“Are you sure?” Seth frowned. “If you change your mind, it’s all over for Alex. We could just take care—”

  “We will not kill them,” Aiden hissed. “I know what I’m doing!”

  Seth’s eyes widened. “You’re insane—as insane as Alex. If anyone finds out what you’re about to do, you’re—”

  “I know. Go—go now. Before anyone else comes. I’ll take care of this. ”

  Would Aiden use compulsion on another pure? That alone was another forbidden
act, another rule to be broken. How else would he get them to keep this secret? Especially Dawn? She was a Council member, obligated to report what’d really happened.

  Aiden would compel the pures. Everything else would fall into place. The halfs who’d been turned had all used daggers. People would find the Guard and believe a daimon half had ended his life.

  But if anyone ever found out the truth, Aiden would be deemed a traitor.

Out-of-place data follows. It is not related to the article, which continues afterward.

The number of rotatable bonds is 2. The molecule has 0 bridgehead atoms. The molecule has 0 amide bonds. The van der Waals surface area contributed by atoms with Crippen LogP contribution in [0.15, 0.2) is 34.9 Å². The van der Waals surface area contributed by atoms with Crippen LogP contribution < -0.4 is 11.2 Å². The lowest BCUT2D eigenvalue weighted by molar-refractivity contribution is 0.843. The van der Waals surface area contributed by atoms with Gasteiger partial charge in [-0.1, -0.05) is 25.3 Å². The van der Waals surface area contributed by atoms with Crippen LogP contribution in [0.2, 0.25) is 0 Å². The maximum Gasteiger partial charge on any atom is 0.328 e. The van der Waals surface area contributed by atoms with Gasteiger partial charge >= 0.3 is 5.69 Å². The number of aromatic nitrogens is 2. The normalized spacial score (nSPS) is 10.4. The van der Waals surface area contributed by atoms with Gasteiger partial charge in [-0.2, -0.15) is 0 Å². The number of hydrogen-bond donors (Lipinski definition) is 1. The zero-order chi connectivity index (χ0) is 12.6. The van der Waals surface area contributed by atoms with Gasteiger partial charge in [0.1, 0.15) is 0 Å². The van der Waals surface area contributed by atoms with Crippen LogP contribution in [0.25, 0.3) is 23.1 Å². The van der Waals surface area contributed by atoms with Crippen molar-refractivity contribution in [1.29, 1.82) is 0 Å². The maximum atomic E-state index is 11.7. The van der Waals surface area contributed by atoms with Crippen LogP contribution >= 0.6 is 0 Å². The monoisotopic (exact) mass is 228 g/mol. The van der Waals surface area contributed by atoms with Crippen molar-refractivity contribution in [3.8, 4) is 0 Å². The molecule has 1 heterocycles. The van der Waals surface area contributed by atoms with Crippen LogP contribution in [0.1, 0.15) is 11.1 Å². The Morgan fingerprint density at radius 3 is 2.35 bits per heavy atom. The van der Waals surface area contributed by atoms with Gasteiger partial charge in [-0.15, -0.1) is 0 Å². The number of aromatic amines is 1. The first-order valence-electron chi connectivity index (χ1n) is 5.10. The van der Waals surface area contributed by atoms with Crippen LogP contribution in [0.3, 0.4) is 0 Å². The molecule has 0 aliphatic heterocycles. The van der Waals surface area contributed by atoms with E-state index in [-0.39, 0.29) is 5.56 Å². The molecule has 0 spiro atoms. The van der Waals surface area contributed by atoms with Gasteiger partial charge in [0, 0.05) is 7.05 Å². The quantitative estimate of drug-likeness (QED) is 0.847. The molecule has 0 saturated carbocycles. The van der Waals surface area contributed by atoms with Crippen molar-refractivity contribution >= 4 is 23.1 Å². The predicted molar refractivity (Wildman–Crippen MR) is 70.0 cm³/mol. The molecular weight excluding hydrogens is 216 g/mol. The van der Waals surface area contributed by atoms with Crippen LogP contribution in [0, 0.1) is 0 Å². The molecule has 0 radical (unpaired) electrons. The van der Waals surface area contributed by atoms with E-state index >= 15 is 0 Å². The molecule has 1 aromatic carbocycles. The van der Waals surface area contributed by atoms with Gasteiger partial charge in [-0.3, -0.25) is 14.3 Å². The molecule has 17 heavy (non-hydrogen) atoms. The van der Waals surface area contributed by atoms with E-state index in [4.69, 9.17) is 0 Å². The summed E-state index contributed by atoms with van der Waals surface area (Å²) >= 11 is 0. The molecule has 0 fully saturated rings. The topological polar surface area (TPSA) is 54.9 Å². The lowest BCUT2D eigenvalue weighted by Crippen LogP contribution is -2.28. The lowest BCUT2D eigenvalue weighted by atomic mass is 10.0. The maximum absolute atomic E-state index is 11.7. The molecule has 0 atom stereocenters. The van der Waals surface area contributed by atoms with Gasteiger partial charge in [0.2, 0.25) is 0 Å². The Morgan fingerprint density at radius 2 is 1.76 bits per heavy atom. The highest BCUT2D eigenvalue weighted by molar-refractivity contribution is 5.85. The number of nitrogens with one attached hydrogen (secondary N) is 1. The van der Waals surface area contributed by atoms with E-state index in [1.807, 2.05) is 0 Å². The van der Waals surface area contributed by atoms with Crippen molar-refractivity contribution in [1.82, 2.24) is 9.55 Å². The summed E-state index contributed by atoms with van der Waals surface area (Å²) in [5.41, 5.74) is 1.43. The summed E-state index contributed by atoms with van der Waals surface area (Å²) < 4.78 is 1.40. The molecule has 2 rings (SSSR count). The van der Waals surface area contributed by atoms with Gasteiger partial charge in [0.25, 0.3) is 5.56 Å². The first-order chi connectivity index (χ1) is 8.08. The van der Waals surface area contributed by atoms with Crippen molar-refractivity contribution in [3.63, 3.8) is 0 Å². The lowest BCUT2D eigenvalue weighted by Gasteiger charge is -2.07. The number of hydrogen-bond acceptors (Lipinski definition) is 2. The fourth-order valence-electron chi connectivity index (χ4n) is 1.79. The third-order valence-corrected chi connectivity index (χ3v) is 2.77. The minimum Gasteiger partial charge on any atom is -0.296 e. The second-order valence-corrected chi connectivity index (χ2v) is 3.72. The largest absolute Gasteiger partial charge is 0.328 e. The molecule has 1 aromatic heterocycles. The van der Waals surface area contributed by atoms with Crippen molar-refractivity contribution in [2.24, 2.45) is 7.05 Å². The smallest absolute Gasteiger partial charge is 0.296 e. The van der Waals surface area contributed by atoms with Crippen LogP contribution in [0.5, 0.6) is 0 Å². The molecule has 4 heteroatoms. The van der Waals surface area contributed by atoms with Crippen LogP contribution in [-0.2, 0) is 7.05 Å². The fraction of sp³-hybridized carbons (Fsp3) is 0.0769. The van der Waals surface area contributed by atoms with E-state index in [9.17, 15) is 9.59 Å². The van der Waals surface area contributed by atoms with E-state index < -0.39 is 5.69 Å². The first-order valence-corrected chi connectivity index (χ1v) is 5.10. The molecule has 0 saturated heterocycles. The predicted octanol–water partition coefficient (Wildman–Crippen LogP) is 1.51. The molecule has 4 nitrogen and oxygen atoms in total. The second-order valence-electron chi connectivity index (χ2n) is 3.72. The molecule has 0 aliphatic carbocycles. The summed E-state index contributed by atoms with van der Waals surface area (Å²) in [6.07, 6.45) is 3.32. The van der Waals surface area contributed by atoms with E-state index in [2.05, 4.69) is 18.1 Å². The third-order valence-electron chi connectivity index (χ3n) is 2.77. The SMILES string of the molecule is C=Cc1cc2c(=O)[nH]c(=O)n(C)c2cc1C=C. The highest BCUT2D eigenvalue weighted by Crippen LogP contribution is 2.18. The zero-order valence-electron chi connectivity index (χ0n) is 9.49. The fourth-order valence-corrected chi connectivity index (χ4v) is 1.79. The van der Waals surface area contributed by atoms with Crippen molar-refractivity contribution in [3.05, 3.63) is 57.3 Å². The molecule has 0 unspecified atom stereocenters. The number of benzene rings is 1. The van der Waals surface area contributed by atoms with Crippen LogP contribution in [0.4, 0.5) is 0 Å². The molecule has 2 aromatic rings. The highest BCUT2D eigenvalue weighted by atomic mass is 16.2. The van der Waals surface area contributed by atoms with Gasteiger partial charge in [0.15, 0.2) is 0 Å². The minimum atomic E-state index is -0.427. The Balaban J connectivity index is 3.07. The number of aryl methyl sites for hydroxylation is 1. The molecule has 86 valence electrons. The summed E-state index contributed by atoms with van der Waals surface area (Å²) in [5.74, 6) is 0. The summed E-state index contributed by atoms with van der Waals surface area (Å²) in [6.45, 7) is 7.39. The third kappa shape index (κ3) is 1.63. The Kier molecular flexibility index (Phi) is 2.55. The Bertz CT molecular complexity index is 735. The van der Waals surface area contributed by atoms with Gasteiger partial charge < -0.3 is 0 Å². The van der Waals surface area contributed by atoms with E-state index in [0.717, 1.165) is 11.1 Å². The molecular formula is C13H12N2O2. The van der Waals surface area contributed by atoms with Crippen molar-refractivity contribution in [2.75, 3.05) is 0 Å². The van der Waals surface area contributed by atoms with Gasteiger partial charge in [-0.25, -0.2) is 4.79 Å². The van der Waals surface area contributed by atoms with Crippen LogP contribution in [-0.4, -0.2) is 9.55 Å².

He would be killed for it.

  I shot forward. “No. You can’t do this. I won’t allow it. You won’t die—”

  Aiden spun around and grasped my shoulders. “I will do this and you will allow this. Please, for once, don’t fight with me. Just do as I say. ” His eyes met mine and when he spoke again, he did so barely above a whisper. “Please. ”

  I closed my eyes against the sudden rush of tears. “Don’t do this. ”

  “I have to. I told you before I’d never let anything happen to you. I meant it. ” Aiden turned toward Seth. “Leave now. ”

  Seth took my hand in a firm grip. There was so much I wanted to say to Aiden, but there wasn’t time, not with Seth dragging me past the bodies and the shell-shocked pures. I did get one last glance, though.

  Aiden was already setting his plan into motion. He crouched in front of Dawn, speaking low and quick—the same way he’d spoken to me that night in the warehouse.

  A compulsion—he was really using a compulsion on another pure.